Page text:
After Oregon Shooting, Mass. Congressional Delegation Calls For Tougher Gun Laws

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Candles spelling UCC -- for Umpqua Community College -- are displayed at a candlelight vigil for those killed during a fatal shooting at the school, Thursday in Roseburg, Oregon. (Rich Pedroncelli/AP)
Candles spelling UCC -- for Umpqua Community College -- are displayed at a candlelight vigil for those killed during a fatal shooting at the school, Thursday in Roseburg, Oregon. (Rich Pedroncelli/AP)

Members of Massachusetts’ congressional delegation are calling for stricter national gun control legislation, after a campus shooter in Oregon killed nine people Thursday and injured seven more.

Almost 3,000 miles directly east of Umpqua Community College in Roseburg, Oregon, is Wentworth Institute of Technology. It was on that Boston campus Friday afternoon that Democratic Sen. Elizabeth Warren said there’s a need for national action on gun safety, echoing President Obama's comments Thursday evening.

"There has to be a point where Americans say, 'Enough is enough,' " Warren said. "Our children are at risk. Our families are at risk. And we can no longer kowtow to a minority who will not let us provide basic safety for our children."

Standing alongside her, Sen. Ed Markey, also a Democrat, agreed. He said more of the country should restrict access to guns like Massachusetts does. The Bay State requires people to obtain a state license prior to the purchase of a firearm, an application process that includes undergoing a background check.

"People think gun violence is an inner-city issue. It’s not," Markey said. "In this modern era, without background checks, without any ability to know who is purchasing these guns, it can happen anywhere. And that is what happened yesterday."

Opinion polls show that roughly nine out of 10 registered U.S. voters support so-called universal background checks. Those would require nearly every firearms transaction, including private sales, to go through a background check.

Sen. Markey said he expects such legislation to be a major issue in the 2016 elections.

"So we’re about to have an historic showdown. Public opinion is overwhelming. They want background checks. They want to have to have guns out of the hands of people who shouldn’t have them," he said. "And we’re looking forward to now, on behalf of the American people, having this fight in Congress."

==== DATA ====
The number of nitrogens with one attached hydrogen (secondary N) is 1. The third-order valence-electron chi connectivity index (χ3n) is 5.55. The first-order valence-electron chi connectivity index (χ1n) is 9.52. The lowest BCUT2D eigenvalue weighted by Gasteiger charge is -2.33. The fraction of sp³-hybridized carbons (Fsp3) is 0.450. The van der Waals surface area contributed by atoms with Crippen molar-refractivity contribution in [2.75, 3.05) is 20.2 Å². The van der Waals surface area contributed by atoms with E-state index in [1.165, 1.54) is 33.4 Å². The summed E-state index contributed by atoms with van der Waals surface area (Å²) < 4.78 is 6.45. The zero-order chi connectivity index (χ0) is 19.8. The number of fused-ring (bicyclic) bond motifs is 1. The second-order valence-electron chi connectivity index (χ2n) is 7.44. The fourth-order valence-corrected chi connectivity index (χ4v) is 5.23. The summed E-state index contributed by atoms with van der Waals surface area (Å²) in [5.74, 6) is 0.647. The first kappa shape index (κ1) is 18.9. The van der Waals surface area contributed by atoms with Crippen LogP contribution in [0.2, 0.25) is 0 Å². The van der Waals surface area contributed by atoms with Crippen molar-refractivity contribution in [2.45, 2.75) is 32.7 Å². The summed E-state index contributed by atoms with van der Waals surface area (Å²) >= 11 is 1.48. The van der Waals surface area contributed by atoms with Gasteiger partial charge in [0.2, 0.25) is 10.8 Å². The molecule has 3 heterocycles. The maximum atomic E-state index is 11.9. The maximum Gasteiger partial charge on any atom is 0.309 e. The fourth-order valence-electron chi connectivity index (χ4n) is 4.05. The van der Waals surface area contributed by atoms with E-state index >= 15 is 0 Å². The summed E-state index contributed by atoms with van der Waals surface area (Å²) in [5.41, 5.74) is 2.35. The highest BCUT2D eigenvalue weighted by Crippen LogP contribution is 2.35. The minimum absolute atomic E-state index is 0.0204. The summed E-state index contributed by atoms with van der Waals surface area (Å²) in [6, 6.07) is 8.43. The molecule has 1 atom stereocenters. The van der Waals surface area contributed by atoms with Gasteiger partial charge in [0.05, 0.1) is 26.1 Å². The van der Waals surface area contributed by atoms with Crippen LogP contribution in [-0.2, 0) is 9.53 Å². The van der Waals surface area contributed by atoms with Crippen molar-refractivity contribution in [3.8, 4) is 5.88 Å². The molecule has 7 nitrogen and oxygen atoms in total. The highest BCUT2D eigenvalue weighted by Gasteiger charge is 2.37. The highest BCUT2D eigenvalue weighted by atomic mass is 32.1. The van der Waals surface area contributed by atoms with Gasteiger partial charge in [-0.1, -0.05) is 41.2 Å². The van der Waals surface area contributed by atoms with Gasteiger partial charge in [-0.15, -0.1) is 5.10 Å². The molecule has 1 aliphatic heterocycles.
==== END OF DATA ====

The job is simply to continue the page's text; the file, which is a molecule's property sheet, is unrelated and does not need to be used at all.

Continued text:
But Democrat Stephen Lynch, of South Boston, who's in the Republican-controlled House of Representatives, wants more information first. He said he has a cousin who was killed by gun violence and that he supports “reasonable controls.”

"I’d like more facts to come out on this one incident, though. We still don’t know how he got the weapons, if there was a breakdown in the current regulations, whether this was an Oregon situation," Lynch said. "We've got some serious pretty strenuous gun laws [in Massachusetts], background checks and other measures. I'm not sure what Oregon is doing."

Little change in national governance of gun access came after the Sandy Hook Elementary School shootings in Newtown, Connecticut, nearly three years ago. But Sen. Warren said that does not mean stricter laws won’t come now.

"What I can honestly say is we have to keep fighting back. If we just fold up and say, 'Nothing can ever happen,' then they truly have won, and more to the point, our children are at real risk," Warren said. "So the point is, we fight back. We fight back today. We fight back tomorrow. We fight back next week and next month and for as long as it takes, until we make our children safe again."

Friday morning, the two U.S. senators from Connecticut announced new legislation that would ban gun sales until background checks are completed. Right now, if a check is not done within 72 hours, then the gun sale can proceed.

There’s no immediate path for gun control bills to move to a vote in Congress.

This segment aired on October 2, 2015.


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Curt Nickisch Business & Technology Reporter
Curt Nickisch was formerly WBUR's business and technology reporter.



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